George Orwell’s book “1984” painted a grim picture of society.   One aspect of that Orwellian society was a pervasive surveillance that existed everywhere.  “Big brother is watching you,” was a theme of that society and book.  Orwell told his story as a warning against totalitarianism and the total dominance of the police state. In 1949, when it was published, no one had envisioned the internet, Wi-Fi, Facebook, or Google.  In fact, to many people computers were still a thing of science fiction.

It is now nearly 60 years later.  Today we live in a society where there is a tremendous amount of interconnectivity.  We can phone, text, or Skype, etc., with almost anyone anywhere in the world.  One of our pastors recently did a short-term mission trip to Nepal and was a bit embarrassed to find that most of the kids on the streets in the cities he visited had better smartphones than he had.  Both as individuals and as society, we have incredible technical tools at our disposal. 

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Teachers, child psychologists and parenting “experts” have told us for decades how children ought to be raised and educated. Although their advice has varied through the years, most people are happy to accept whatever happens to be the current prevailing wisdom. It is so much easier to just trust an expert. Parenting can be challenging, confusing, and even frightening. Self-doubt, second-guessing, and fear of failure are feelings every parent is familiar with. Advice from experts feels like an anchor in the storm or a GPS in an unfamiliar city.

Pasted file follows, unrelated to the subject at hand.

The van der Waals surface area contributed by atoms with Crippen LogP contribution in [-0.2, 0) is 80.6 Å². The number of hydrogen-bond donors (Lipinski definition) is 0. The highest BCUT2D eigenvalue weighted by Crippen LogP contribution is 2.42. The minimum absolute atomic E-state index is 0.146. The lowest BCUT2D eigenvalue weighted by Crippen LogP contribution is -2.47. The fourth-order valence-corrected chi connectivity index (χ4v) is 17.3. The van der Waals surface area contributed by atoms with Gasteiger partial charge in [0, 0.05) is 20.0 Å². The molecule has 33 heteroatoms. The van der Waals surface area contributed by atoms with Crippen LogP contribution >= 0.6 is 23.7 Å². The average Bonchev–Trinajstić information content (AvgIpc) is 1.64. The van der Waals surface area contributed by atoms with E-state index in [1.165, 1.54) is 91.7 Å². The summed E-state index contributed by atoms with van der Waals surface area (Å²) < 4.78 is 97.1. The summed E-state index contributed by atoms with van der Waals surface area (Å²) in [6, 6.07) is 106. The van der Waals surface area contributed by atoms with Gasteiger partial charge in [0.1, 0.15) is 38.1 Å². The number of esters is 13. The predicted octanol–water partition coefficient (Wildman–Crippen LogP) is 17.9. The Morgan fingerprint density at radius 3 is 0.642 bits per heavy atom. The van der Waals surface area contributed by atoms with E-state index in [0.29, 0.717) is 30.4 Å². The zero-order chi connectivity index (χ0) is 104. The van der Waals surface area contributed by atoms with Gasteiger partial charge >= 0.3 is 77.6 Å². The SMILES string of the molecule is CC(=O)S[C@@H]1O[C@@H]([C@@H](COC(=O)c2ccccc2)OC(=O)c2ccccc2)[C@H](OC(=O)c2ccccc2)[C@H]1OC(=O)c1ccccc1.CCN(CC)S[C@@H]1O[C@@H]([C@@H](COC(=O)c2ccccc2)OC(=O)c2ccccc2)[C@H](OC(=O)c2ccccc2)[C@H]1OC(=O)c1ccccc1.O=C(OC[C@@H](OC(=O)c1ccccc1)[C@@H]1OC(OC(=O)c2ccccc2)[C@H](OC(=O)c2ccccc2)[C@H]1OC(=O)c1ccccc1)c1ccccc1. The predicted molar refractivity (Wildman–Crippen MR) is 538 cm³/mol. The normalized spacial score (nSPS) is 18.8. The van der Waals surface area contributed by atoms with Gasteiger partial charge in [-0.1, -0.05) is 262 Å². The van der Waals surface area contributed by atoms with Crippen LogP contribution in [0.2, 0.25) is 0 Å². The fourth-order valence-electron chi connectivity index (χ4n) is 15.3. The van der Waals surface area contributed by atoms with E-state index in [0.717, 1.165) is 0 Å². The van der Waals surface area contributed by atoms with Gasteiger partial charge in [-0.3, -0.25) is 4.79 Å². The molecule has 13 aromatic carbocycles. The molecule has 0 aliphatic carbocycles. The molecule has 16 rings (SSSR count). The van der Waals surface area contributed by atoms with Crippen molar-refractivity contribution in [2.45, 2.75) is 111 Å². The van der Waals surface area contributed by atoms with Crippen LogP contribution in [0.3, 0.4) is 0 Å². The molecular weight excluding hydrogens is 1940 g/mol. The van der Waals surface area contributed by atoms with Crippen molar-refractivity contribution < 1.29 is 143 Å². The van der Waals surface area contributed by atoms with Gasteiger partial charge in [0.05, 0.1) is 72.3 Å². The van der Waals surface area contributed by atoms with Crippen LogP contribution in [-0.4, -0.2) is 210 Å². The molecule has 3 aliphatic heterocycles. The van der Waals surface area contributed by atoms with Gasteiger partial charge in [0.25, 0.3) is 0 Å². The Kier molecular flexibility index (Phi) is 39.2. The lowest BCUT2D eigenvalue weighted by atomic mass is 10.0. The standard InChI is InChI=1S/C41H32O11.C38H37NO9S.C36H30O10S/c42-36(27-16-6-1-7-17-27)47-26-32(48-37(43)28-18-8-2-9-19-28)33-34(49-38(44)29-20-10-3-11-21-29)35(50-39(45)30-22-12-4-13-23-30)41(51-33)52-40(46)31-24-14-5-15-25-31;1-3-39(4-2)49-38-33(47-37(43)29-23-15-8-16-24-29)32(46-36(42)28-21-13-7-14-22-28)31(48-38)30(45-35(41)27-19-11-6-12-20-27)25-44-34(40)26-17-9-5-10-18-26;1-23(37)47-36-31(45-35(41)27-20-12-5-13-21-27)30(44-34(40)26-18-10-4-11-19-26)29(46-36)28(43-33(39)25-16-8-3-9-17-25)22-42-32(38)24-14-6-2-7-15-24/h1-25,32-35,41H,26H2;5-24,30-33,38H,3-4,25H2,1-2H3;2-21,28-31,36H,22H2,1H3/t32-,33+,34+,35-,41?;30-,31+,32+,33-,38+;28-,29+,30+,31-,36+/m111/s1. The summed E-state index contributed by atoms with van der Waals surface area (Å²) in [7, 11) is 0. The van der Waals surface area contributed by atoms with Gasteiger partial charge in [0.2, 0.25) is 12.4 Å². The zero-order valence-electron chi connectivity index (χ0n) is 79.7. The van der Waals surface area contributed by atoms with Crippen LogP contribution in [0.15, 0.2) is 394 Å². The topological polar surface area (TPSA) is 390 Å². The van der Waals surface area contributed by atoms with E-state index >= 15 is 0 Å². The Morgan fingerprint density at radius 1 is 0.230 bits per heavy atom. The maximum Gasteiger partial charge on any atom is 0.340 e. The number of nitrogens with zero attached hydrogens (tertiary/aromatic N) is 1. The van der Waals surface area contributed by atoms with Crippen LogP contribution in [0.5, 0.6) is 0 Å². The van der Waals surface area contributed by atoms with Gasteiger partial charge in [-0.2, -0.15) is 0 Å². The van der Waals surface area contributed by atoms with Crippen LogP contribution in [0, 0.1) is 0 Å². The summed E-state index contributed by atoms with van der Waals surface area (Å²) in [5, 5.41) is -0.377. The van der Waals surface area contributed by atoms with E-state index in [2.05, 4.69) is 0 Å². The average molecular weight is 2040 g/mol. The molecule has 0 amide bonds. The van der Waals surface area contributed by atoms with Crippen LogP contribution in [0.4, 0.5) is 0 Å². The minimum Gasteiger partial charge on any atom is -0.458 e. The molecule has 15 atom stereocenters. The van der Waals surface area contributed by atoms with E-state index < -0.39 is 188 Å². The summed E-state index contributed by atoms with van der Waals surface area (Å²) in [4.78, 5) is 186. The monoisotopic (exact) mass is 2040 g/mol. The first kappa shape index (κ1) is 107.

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Summer is a great time to fit in an extra-special field trip.  Many families take off time from school, but that doesn’t mean that kids have to stop learning.  The South Carolina Upstate is within a reasonable drive of mountains, lakes, beaches, museums, and even a few zoos, so the options for day trips are outstanding.  For those who enjoy longer trips and overnight stays away from home, the Creation Museum and Ark Encounter in northern Kentucky are excellent choices to expand students’ understanding of how well the Bible fits into science and history.

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What makes a great writer?  Over the years, we've used a number of different activities and texts.  What helped the most?  I polled my students--who range from college age to teens--to see what they thought.  The results were interesting.

While the early activities we shared and the texts we used probably had at least some role to play, our students credited other things for their success: developing strong reading skills, getting to write on topics that were important to them, having a writing buddy for advice and encouragement, analyzing others' papers, and studying a foreign language. 

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School time is here! Why wait? Start planning now if you want to have a Perfectly Miserable Homeschool this year! Cranky kids, lost tempers, stress, discontent, an unhappy marriage and plenty of complaining can be yours with very little trouble! Just follow these ten easy steps! (Start by leaving your sense of humor behind and taking this tongue-in-cheek article Very Seriously.)

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Recently, a bill was introduced in the South Carolina legislature that would have severely curtailed homeschooling. I was pleased to see the rapid response of homeschoolers to this threat to our freedoms. Based upon some of the questions and concerns that we fielded during this time, I thought it would be helpful to review how to respond to those who attack homeschooling.